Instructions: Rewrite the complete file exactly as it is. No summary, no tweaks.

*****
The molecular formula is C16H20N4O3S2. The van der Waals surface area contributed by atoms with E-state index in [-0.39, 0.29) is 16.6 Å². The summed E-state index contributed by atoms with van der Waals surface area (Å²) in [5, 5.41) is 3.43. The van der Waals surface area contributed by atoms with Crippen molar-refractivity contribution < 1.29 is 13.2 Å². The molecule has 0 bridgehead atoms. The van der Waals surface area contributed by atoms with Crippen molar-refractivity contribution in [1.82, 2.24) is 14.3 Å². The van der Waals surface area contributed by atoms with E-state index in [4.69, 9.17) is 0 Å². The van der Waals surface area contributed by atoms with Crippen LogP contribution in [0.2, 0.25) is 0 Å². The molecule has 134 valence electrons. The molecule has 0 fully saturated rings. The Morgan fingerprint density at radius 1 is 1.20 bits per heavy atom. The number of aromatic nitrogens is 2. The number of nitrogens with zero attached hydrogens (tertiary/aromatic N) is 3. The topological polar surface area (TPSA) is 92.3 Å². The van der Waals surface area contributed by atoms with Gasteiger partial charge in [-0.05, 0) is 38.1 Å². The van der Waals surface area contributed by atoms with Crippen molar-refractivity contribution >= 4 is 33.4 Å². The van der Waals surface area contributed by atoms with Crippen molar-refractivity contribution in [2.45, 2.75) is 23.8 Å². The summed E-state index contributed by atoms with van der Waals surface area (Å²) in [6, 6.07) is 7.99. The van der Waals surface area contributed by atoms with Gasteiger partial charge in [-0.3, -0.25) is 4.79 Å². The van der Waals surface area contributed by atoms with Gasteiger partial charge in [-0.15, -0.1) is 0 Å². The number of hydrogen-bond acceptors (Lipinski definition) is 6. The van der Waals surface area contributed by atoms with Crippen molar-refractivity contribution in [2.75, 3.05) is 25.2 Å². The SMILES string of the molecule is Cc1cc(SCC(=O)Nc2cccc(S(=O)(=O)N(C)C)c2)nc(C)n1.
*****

The molecular formula is C16H20N4O3S2. The van der Waals surface area contributed by atoms with E-state index in [-0.39, 0.29) is 16.6 Å². The summed E-state index contributed by atoms with van der Waals surface area (Å²) in [5, 5.41) is 3.43. The van der Waals surface area contributed by atoms with Crippen molar-refractivity contribution < 1.29 is 13.2 Å². The molecule has 0 bridgehead atoms. The van der Waals surface area contributed by atoms with Crippen molar-refractivity contribution in [1.82, 2.24) is 14.3 Å². The van der Waals surface area contributed by atoms with E-state index in [4.69, 9.17) is 0 Å². The van der Waals surface area contributed by atoms with Crippen LogP contribution in [0.2, 0.25) is 0 Å². The molecule has 134 valence electrons. The molecule has 0 fully saturated rings. The Morgan fingerprint density at radius 1 is 1.20 bits per heavy atom. The number of aromatic nitrogens is 2. The number of nitrogens with zero attached hydrogens (tertiary/aromatic N) is 3. The topological polar surface area (TPSA) is 92.3 Å². The van der Waals surface area contributed by atoms with Gasteiger partial charge in [-0.05, 0) is 38.1 Å². The van der Waals surface area contributed by atoms with Crippen molar-refractivity contribution >= 4 is 33.4 Å². The van der Waals surface area contributed by atoms with Crippen molar-refractivity contribution in [2.45, 2.75) is 23.8 Å². The summed E-state index contributed by atoms with van der Waals surface area (Å²) in [6, 6.07) is 7.99. The van der Waals surface area contributed by atoms with Gasteiger partial charge in [-0.3, -0.25) is 4.79 Å². The van der Waals surface area contributed by atoms with Gasteiger partial charge in [-0.15, -0.1) is 0 Å². The number of hydrogen-bond acceptors (Lipinski definition) is 6. The van der Waals surface area contributed by atoms with Crippen molar-refractivity contribution in [2.75, 3.05) is 25.2 Å². The SMILES string of the molecule is Cc1cc(SCC(=O)Nc2cccc(S(=O)(=O)N(C)C)c2)nc(C)n1.